independent

Thursday 20 June 2019

Mallow's EPS win multi-million euro Irish Water sewage contract

Bill Browne

The Mallow-based international water solutions giant EPS has landed a multi-million-Euro contract with Irish Water to develop new sewage treatment plants serving four Cork villages.

Under the project, Irish Water is set to invest €27million in the construction of the new facilities in Coachford, Baile Mhúirne/Baile Mhic Íre, Dripsey and Innishannon.

Seamus Glynn, regional infrastructure lead with Irish Water, conceded that the existing wastewater infrastructure in these areas was "overloaded and outdated".

"Wastewater treatment in these villages is at present mainly by septic tank, and this technology is outdated and not meeting the required standards," said Mr Glynn.

"Once operational, these plants will improve treatment capacity in each area, ensuring compliance with wastewater discharge regulations. 

"They will enhance the environments of thriving rural villages and provide a platform for social and economic development into the future," he added.

While a time-line for the overall project has yet to be announced, Mr Glynn said Irish Water would be in touch with the local communities to give them plenty of advance notice before construction gets underway. 

The works will incorporate the treatment plants in each of the four villages (which serve a combined population of around 6,400 people); the decommission and demolition of existing septic tanks; and the upgrading of  existing sewer networks.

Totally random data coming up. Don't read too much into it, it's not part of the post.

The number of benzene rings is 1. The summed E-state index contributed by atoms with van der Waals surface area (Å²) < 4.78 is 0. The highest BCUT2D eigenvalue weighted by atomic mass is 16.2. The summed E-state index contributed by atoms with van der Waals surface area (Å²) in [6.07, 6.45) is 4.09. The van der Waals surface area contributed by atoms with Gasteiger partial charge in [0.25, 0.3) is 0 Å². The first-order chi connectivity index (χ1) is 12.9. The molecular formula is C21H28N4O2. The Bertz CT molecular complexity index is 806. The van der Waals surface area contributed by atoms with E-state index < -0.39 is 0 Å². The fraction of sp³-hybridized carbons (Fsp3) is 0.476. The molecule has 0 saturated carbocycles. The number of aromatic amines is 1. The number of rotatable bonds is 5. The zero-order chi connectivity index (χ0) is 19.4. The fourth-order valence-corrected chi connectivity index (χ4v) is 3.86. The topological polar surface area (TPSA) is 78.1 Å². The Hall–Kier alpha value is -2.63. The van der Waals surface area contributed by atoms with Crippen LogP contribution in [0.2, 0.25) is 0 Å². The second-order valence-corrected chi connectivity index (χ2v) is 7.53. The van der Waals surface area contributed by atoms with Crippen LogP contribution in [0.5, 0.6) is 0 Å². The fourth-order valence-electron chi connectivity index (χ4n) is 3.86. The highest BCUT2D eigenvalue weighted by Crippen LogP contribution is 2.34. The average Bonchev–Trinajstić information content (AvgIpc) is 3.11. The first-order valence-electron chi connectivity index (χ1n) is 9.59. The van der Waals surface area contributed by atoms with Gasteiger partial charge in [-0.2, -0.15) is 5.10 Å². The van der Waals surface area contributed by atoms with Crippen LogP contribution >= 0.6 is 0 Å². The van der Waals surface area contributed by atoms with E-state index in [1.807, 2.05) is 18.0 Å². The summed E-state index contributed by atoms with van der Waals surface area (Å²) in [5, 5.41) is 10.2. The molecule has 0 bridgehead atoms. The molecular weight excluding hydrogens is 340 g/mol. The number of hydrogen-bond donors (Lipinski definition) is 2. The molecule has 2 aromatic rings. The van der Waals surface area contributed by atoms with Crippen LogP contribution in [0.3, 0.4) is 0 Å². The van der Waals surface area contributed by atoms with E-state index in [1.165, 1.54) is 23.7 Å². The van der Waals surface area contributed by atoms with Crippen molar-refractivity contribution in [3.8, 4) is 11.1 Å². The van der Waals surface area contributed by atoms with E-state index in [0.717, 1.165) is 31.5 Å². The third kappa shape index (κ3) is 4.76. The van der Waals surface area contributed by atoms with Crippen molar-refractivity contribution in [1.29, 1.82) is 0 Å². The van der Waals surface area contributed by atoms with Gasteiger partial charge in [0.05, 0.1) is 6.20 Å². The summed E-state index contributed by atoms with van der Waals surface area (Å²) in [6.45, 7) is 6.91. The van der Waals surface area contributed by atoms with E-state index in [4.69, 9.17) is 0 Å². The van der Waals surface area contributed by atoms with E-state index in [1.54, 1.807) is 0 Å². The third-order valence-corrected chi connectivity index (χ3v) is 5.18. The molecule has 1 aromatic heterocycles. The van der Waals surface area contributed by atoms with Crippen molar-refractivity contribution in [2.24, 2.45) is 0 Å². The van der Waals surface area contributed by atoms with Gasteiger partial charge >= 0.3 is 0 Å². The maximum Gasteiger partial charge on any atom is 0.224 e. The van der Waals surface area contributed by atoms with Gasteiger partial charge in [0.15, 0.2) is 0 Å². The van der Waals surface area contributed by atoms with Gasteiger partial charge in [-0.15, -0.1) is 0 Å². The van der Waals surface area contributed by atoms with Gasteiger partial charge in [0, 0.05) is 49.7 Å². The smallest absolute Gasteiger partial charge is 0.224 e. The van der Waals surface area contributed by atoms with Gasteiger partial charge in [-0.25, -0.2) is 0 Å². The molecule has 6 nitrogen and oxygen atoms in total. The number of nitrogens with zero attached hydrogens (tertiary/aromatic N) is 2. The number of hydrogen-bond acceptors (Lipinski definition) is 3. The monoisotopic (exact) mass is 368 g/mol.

The announcement of the contract award has been warmly welcomed by Cork North West Fianna Fáil TD Aindrias Moynihan, who said he had been consistently raising the issue of poor wastewater infrastructure in these particular villages with Cork County Council, Irish Water and on the floor of the Dáil. 

"Across the board, these schemes will provide for better management of wastewater and as a result a cleaner environment in these areas. Additionally, with the option of a good sewerage scheme in place, there will be a chance for people to build or buy a home in these villages," said Deputy Moynihan. 

He said that unfinished estates in Coachford can now be completed and occupied, "giving families a chance to live locally". 

"This announcement is a major investment in the future of these rural communities. They will provide a multitude of benefits and are a new beginning for these communities," he concluded.

Corkman

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